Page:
• Brailliant BI40X
  • Hims QBraille XL


Braille Embosser or Braille Printer

Embossers print Braille output from a computer by punching dots onto paper. They connect to the computer in the same way as text printers and can also be connected to notetakers and other devices. Used in conjunction with the embosser is Braille translation software that translates printed text into Braille.  Examples include:

  • Index Everest
  • Juliet 120
  • Perkins Brailler


Braille Literacy

Literacy is the foundation of language, learning and a successful life. For people who are blind or vision impaired, literacy through Braille is the key to the world of ideas, literature and written communication. Adaptive technology devices are essential literacy tools for students who read and write in Braille. They are used from the beginning of Braille literacy and right throughout life. Examples include:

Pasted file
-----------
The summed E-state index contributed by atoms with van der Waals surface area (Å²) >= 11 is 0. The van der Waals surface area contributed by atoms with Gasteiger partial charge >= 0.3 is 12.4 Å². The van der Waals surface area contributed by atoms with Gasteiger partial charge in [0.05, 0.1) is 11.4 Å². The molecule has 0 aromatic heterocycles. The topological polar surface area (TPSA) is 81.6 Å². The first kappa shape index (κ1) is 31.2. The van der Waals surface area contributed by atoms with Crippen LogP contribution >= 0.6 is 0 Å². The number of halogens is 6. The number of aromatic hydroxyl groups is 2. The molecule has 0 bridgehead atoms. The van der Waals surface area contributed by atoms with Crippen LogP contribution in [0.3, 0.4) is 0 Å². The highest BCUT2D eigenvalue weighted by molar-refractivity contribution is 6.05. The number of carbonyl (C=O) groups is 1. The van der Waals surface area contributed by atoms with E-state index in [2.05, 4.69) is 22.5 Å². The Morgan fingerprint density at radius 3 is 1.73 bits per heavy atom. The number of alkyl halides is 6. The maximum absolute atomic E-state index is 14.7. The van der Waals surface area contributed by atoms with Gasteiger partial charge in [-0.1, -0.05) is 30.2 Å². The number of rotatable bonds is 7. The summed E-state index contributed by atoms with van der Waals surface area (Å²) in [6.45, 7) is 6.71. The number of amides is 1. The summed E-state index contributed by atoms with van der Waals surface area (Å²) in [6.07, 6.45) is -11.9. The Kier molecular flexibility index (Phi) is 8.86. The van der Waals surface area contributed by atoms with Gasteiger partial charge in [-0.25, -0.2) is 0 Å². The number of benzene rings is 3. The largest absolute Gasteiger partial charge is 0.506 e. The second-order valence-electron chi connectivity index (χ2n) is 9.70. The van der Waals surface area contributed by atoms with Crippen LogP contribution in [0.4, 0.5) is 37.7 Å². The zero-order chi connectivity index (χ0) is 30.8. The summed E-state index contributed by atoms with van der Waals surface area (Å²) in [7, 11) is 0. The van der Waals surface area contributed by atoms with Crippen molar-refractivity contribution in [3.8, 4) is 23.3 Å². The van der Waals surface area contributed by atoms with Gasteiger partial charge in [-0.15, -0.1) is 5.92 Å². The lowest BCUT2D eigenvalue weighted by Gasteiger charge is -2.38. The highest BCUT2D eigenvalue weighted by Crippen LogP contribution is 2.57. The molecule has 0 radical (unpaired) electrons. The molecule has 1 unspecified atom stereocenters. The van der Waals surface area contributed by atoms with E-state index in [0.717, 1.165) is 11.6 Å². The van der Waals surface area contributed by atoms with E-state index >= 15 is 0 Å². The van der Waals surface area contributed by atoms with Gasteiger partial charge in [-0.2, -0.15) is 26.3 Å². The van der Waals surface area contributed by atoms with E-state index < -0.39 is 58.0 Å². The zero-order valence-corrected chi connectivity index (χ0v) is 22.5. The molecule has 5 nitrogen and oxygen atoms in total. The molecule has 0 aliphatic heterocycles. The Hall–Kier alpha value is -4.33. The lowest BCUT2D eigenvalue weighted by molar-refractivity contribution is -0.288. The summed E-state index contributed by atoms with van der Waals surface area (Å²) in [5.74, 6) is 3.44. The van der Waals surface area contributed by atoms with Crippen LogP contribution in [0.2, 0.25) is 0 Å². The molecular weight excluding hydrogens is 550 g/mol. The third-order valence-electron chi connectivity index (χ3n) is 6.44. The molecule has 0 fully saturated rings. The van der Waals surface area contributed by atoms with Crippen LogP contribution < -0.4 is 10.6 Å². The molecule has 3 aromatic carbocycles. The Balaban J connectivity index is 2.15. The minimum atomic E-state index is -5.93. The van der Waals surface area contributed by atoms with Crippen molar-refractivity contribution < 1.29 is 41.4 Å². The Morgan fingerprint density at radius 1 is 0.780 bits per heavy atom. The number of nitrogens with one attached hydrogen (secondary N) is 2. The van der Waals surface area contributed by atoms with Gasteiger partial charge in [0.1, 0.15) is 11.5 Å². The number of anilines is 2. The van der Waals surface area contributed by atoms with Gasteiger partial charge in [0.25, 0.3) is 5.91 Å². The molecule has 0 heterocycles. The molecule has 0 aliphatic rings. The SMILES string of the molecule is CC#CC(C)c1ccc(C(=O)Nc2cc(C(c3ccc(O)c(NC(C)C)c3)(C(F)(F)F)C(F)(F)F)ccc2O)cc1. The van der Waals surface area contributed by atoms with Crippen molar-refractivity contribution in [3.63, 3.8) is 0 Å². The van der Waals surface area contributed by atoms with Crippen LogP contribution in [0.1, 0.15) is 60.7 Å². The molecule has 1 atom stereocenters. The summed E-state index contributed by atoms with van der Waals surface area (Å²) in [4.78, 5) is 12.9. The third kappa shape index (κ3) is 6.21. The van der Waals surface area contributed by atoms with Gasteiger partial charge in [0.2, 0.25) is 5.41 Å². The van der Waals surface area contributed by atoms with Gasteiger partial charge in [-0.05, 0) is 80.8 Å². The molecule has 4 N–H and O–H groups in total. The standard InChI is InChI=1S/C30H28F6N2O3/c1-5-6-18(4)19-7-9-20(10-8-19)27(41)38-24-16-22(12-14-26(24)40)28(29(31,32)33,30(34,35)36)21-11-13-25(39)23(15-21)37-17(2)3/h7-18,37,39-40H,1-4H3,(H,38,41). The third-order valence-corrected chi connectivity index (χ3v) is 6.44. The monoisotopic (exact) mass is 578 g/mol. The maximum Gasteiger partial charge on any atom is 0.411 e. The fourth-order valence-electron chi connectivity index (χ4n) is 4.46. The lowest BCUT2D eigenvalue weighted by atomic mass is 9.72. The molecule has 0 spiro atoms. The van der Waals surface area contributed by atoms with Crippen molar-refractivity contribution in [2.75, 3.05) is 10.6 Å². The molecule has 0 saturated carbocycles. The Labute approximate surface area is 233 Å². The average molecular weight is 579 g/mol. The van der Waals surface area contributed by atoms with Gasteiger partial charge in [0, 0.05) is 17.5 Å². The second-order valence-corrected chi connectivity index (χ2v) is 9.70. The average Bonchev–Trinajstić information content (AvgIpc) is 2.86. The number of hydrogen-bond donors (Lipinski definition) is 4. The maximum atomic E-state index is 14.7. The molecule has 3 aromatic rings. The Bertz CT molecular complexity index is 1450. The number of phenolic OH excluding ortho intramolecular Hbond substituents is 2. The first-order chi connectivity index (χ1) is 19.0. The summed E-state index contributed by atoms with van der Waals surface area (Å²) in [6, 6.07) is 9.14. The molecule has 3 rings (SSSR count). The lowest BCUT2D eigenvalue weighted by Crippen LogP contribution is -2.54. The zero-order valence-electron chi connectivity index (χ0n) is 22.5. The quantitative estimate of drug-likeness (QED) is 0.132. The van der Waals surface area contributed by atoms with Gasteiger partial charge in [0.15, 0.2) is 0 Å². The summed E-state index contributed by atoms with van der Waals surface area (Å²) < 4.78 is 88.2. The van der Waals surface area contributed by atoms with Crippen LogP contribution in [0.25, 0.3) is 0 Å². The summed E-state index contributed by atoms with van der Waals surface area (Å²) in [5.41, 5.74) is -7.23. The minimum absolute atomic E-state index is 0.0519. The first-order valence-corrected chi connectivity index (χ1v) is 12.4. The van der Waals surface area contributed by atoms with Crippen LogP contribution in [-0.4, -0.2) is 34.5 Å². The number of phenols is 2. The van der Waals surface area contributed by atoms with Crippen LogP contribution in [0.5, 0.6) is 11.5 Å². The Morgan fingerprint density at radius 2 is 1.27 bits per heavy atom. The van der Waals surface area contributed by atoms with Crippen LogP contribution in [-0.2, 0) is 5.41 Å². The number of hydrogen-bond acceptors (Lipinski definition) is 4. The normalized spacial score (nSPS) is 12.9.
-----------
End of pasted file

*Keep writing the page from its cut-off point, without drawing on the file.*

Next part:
• Mountbatten Whisperer Learning System


Braille Translation

Braille translation software is a program that converts computer text, such as that created in a word processor, to Braille code. This code can then be passed to a Braille embosser (Braille printer) for embossing on paper. Examples include:

  • Duxbury


* Please note that the product examples used here are not a comprehensive list of products for each category.